To refer to this page use:
|Abstract:||Mammalian sex determination is controlled by the antagonistic interactions of two genetic pathways: The SRY-SOX9-FGF9 network promotes testis determination partly by opposing proovarian pathways, while RSPO1/WNT-β-catenin/FOXL2 signals control ovary development by inhibiting SRY-SOX9-FGF9. The molecular basis of this mutual antagonism is unclear. Here we show that ZNRF3, a WNT signaling antagonist and direct target of RSPO1-mediated inhibition, is required for sex determination in mice. XY mice lacking ZNRF3 exhibit complete or partial gonadal sex reversal, or related defects. These abnormalities are associated with ectopic WNT/β-catenin activity and reduced Sox9 expression during fetal sex determination. Using exome sequencing of individuals with 46,XY disorders of sex development, we identified three human ZNRF3 variants in very rare cases of XY female presentation. We tested two missense variants and show that these disrupt ZNRF3 activity in both human cell lines and zebrafish embryo assays. Our data identify a testis-determining function for ZNRF3 and indicate a mechanism of direct molecular interaction between two mutually antagonistic organogenetic pathways.|
|Citation:||Harris, Abigail, Siggers, Pam, Corrochano, Silvia, Warr, Nick, Sagar, Danielle, Grimes, Daniel T, Suzuki, Makoto, Burdine, Rebecca D, Cong, Feng, Koo, Bon-Kyoung, Clevers, Hans, Stévant, Isabelle, Nef, Serge, Wells, Sara, Brauner, Raja, Ben Rhouma, Bochra, Belguith, Neïla, Eozenou, Caroline, Bignon-Topalovic, Joelle, Bashamboo, Anu, McElreavey, Ken, Greenfield, Andy. (2018). ZNRF3 functions in mammalian sex determination by inhibiting canonical WNT signaling.. Proceedings of the National Academy of Sciences of the United States of America, 115 (21), 5474 - 5479. doi:10.1073/pnas.1801223115|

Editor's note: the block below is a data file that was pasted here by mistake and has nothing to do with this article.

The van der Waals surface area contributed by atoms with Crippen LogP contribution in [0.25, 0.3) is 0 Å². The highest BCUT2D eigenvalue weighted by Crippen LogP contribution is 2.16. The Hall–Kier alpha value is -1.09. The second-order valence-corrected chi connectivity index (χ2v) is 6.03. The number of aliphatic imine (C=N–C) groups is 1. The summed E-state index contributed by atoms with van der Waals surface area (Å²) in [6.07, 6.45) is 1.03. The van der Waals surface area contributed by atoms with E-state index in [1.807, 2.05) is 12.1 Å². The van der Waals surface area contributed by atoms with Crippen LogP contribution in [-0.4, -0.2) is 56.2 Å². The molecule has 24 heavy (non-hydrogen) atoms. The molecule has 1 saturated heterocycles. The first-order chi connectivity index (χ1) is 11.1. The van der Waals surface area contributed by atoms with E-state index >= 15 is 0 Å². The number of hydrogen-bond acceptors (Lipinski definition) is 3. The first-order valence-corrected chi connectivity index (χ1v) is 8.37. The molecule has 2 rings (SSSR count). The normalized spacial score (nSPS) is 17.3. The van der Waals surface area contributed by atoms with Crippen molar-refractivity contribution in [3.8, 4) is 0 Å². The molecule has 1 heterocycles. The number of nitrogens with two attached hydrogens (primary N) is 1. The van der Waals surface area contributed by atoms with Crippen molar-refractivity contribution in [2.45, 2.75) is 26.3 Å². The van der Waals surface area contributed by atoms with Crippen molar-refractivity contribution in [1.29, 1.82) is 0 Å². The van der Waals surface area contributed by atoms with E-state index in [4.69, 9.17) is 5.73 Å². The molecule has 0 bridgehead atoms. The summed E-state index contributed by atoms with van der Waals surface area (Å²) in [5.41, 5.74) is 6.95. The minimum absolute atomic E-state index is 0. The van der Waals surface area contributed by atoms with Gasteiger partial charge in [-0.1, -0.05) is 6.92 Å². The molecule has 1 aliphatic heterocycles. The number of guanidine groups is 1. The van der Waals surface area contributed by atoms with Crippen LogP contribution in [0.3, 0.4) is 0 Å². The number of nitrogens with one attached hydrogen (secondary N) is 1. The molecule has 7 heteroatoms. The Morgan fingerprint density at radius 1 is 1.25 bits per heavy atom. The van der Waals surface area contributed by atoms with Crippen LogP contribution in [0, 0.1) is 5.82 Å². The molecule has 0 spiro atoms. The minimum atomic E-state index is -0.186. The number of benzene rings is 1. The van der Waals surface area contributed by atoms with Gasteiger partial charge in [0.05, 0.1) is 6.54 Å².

|Pages:||5474 - 5479|
|Type of Material:||Journal Article|
|Journal/Proceeding Title:||Proceedings of the National Academy of Sciences of the United States of America|
|Version:||Final published version. This is an open access article.|
Items in OAR@Princeton are protected by copyright, with all rights reserved, unless otherwise indicated.